Thursday, January 31, 2013
The practice of law is becoming more interdisciplinary, meaning that lawyers need knowledge of other professional areas, such as corporations, construction, and medicine. When I was in practice, we had a major case concerning a coal mine disaster in Western Kentucky. The lawyers on the case had to become knowledgeable about coal mine safety law, coal mines, and practice before a federal agency. We even visited the mine where the disaster had occurred to help us understand the case.
Professors JoNel Newman and Melissa Swain have developed a clinical course at the University of Miami, which integrates the students into the health care system. They have posted a portfolio on the Educating Tomorrow's Lawyers Website, which discusses the clinic.
They introduce their clinic:
"Law schools have traditionally failed to adequately prepare graduates to assume their professional role. Our innovative, interdisciplinary, medical-legal course rectifies this by fully immersing law students in their role as advocates for under-served individuals and populations. Our students develop core competencies through repetitive practice and experience. They also forge their professional identity and develop ethical judgment through these experiences and the contrasting professional identities they encounter and explore in the medical field."
They also describe the clinic in more detail:
"Since 2005, the Health and Elder Law Clinic has been an in-house live client clinical course at the University of Miami Law School, offered to second and third year law students. The clinic is a Medical Legal Partnership (MLP) with the University of Miami Miller School of Medicine, providing legal services to patients in the HIV and other Clinics, as well as the VA Hospital. The high volume 'teaching hospital' model integrates legal assistance as a vital component of solving the health problems of vulnerable populations. The law students become members of the healthcare team and assist patients with legal issues, such as disability, public benefits, advance directives, immigration relief, and unhealthy housing conditions. We provide hands-on, multidisciplinary experience designed to make law students practice-ready. Law student clinicians are paired with medical residents in an interdisciplinary enterprise that assesses and meets the medical and legal needs of patient-clients. The medical and legal clinicians are cross-trained in each others’ disciplines to the extent needed to engage in the joint clinical practice and conduct the client/patient intake/encounter together. Students participating in this experiential 'teaching hospital' will be prepared to begin their journey as lifetime legal learners. From the first day, they begin their practice with multiple real clients in real case situations, making strategic decisions under pressure."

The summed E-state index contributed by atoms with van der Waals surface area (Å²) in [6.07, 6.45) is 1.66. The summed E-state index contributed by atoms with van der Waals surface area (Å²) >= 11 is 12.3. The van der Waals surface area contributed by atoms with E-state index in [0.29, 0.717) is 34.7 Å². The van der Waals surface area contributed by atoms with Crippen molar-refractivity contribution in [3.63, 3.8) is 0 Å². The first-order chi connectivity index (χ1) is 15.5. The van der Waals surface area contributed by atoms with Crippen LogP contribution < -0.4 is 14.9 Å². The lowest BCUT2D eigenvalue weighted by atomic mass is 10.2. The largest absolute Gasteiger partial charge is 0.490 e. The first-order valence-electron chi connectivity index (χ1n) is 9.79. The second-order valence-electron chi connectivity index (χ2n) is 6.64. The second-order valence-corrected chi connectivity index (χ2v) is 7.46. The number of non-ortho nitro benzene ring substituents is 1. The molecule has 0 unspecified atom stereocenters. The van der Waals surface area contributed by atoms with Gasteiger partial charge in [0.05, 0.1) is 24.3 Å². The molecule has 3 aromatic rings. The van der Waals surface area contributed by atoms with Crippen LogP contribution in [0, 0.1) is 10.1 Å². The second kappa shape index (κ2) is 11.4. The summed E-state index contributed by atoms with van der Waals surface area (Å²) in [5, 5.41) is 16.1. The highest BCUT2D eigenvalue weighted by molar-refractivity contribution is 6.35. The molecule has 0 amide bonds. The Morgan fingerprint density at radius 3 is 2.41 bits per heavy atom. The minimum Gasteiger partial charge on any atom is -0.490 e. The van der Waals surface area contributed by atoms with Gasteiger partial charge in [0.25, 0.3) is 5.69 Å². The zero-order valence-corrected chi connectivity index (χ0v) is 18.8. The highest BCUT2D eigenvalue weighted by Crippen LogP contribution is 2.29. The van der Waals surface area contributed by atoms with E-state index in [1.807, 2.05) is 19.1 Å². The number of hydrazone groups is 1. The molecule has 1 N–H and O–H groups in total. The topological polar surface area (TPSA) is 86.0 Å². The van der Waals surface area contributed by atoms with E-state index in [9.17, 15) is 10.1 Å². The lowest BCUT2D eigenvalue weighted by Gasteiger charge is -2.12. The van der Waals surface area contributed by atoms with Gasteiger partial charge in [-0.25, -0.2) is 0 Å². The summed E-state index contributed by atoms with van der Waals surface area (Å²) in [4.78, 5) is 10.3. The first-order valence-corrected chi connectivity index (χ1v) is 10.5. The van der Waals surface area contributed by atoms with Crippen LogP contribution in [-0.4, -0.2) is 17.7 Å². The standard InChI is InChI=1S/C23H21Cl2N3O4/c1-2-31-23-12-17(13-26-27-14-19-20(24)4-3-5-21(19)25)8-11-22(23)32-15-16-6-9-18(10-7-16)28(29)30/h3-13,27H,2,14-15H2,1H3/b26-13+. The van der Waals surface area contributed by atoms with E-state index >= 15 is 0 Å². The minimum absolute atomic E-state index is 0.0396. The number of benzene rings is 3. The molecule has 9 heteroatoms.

There is much more information in the portfolio here.